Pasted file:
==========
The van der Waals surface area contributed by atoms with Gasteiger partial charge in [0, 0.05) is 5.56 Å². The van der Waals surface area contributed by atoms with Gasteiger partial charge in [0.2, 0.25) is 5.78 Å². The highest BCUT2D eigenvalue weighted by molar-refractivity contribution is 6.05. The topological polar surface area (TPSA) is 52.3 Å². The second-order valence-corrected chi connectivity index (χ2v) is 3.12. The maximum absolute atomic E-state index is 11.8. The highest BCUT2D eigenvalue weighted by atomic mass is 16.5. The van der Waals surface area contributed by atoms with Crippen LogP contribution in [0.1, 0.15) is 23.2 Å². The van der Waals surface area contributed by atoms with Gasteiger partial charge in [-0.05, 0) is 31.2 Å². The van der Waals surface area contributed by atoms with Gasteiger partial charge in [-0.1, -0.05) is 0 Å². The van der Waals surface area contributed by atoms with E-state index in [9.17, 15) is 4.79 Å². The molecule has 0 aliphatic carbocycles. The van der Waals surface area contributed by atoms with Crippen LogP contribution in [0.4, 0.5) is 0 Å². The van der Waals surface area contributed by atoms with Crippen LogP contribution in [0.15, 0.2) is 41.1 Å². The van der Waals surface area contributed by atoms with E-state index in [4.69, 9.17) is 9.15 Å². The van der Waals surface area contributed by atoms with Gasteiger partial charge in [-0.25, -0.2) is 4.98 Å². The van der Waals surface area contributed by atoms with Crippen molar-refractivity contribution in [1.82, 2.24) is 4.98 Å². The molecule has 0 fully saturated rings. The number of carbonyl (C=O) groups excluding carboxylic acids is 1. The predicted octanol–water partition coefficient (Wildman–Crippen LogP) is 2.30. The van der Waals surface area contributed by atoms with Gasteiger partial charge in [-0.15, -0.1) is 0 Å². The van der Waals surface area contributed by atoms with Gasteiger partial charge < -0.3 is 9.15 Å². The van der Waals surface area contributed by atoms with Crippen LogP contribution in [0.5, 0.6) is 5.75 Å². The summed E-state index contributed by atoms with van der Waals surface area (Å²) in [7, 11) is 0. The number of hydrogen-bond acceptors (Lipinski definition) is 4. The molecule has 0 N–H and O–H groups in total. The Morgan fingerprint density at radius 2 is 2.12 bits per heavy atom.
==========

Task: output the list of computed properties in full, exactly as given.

The van der Waals surface area contributed by atoms with Gasteiger partial charge in [0, 0.05) is 5.56 Å². The van der Waals surface area contributed by atoms with Gasteiger partial charge in [0.2, 0.25) is 5.78 Å². The highest BCUT2D eigenvalue weighted by molar-refractivity contribution is 6.05. The topological polar surface area (TPSA) is 52.3 Å². The second-order valence-corrected chi connectivity index (χ2v) is 3.12. The maximum absolute atomic E-state index is 11.8. The highest BCUT2D eigenvalue weighted by atomic mass is 16.5. The van der Waals surface area contributed by atoms with Crippen LogP contribution in [0.1, 0.15) is 23.2 Å². The van der Waals surface area contributed by atoms with Gasteiger partial charge in [-0.05, 0) is 31.2 Å². The van der Waals surface area contributed by atoms with Gasteiger partial charge in [-0.1, -0.05) is 0 Å². The van der Waals surface area contributed by atoms with E-state index in [9.17, 15) is 4.79 Å². The molecule has 0 aliphatic carbocycles. The van der Waals surface area contributed by atoms with Crippen LogP contribution in [0.4, 0.5) is 0 Å². The van der Waals surface area contributed by atoms with Crippen LogP contribution in [0.15, 0.2) is 41.1 Å². The van der Waals surface area contributed by atoms with E-state index in [4.69, 9.17) is 9.15 Å². The van der Waals surface area contributed by atoms with Gasteiger partial charge in [-0.25, -0.2) is 4.98 Å². The van der Waals surface area contributed by atoms with Crippen molar-refractivity contribution in [1.82, 2.24) is 4.98 Å². The molecule has 0 fully saturated rings. The number of carbonyl (C=O) groups excluding carboxylic acids is 1. The predicted octanol–water partition coefficient (Wildman–Crippen LogP) is 2.30. The van der Waals surface area contributed by atoms with Gasteiger partial charge in [-0.15, -0.1) is 0 Å². The van der Waals surface area contributed by atoms with Gasteiger partial charge < -0.3 is 9.15 Å². The van der Waals surface area contributed by atoms with Crippen LogP contribution in [0.5, 0.6) is 5.75 Å². The summed E-state index contributed by atoms with van der Waals surface area (Å²) in [7, 11) is 0. The number of hydrogen-bond acceptors (Lipinski definition) is 4. The molecule has 0 N–H and O–H groups in total. The Morgan fingerprint density at radius 2 is 2.12 bits per heavy atom.